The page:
Ease of use, price, and one-stop shopping
Now that Oculus has revealed its consumer version of the Rift HMD, consumers can start planning how they might engage with VR, and they have a choice—a DIY rig with a PC and Rift, or a turn-key system with Sony.
Sony’s HMD will be about 30% less expensive than the Oculus HDM. And Sony buyers probably already have a PS4, and possibly PS4 accessory controllers. Most importantly, Sony also has content.
Oculus requires the user to have, or get a high-end PC rig, and when available the Touch controller, at a price not yet revealed.
So the fastest, most friction-free way to get into VR will be with Sony.
HTC has a great system, the Vive, but hasn’t declared a ship date, price, or app store, so it’s a dark horse for now.
Samsung’s Gear is another easy and inexpensive way to enjoy VR, and probably will be the largest volume and most used VR device, but for snacking, not serious long term game playing.
VR is a new concept for most consumers. In addition to the drawbacks of VR sickness, limited resolution, and latency, there is the simple problem of getting it to work. A turn-key, plug it in and go system such as Sony will provide will be the simplest gateway to VR for consumers. PS4 users already know how to use the system, how to get games, and what it feels like; adding a HMD, and accessory, will be easy.
Potential Oculus users have to find apps, load drivers from AMD or Nvidia, and if there are any problems decide which one of the three or four suppliers involved should be contacted for assistance.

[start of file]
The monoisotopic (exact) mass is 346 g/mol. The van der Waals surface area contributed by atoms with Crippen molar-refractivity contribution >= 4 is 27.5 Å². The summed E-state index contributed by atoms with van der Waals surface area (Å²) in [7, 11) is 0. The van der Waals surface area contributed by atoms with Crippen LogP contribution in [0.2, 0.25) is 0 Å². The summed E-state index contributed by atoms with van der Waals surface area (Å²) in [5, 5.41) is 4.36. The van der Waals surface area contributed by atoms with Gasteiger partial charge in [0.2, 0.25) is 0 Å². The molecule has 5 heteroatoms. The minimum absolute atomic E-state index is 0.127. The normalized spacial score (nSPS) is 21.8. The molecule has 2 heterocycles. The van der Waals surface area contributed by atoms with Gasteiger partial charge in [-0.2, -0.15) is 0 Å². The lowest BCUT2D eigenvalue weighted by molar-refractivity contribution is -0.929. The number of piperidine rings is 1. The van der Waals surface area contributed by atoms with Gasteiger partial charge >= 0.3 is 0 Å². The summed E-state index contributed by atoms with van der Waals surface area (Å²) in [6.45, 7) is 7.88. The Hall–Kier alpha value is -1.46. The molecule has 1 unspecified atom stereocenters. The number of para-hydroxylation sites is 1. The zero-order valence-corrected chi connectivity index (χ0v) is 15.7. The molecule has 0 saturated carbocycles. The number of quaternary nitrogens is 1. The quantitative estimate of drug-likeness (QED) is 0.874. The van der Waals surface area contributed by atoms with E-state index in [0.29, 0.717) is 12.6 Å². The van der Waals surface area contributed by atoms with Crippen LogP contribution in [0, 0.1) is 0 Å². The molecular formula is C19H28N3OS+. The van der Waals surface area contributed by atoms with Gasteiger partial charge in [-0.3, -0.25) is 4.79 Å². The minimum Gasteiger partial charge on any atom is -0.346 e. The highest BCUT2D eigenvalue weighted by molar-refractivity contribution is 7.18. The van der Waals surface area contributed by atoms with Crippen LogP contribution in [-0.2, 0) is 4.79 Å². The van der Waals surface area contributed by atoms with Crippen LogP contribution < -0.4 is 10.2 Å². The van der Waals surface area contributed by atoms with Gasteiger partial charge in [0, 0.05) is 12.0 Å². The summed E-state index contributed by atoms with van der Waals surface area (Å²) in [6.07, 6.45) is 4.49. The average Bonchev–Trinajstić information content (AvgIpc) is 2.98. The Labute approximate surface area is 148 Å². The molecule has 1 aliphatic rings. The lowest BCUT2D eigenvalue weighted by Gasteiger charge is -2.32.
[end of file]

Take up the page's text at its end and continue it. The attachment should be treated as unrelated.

Can Sony hold a leadership role? If you are asking in terms of shipment volumes, and only counting HMDs, then yes for a while. If compelling content can be produced for the PC and if the competition amongst the HMD suppliers can drive down the price, then price elastic models suggest the PC will eventually over take turn-key systems like Sony’s. However, that could take a year or two.
The game developers have always given preference on their new releases to the consoles, a fact that has irritated me for over a decade. With the new generation of x86-based consoles, and the commonality in tool sets, the difference in release date between consoles and PC has shrunk. But the games are clearly designed for a controller and console first, and then (sometimes poorly) remapped to a keyboard and mouse (look at the convoluted moves one has to make in ROTTR with a keyboard).
So I think Sony will be the winner, and hold that position for a while.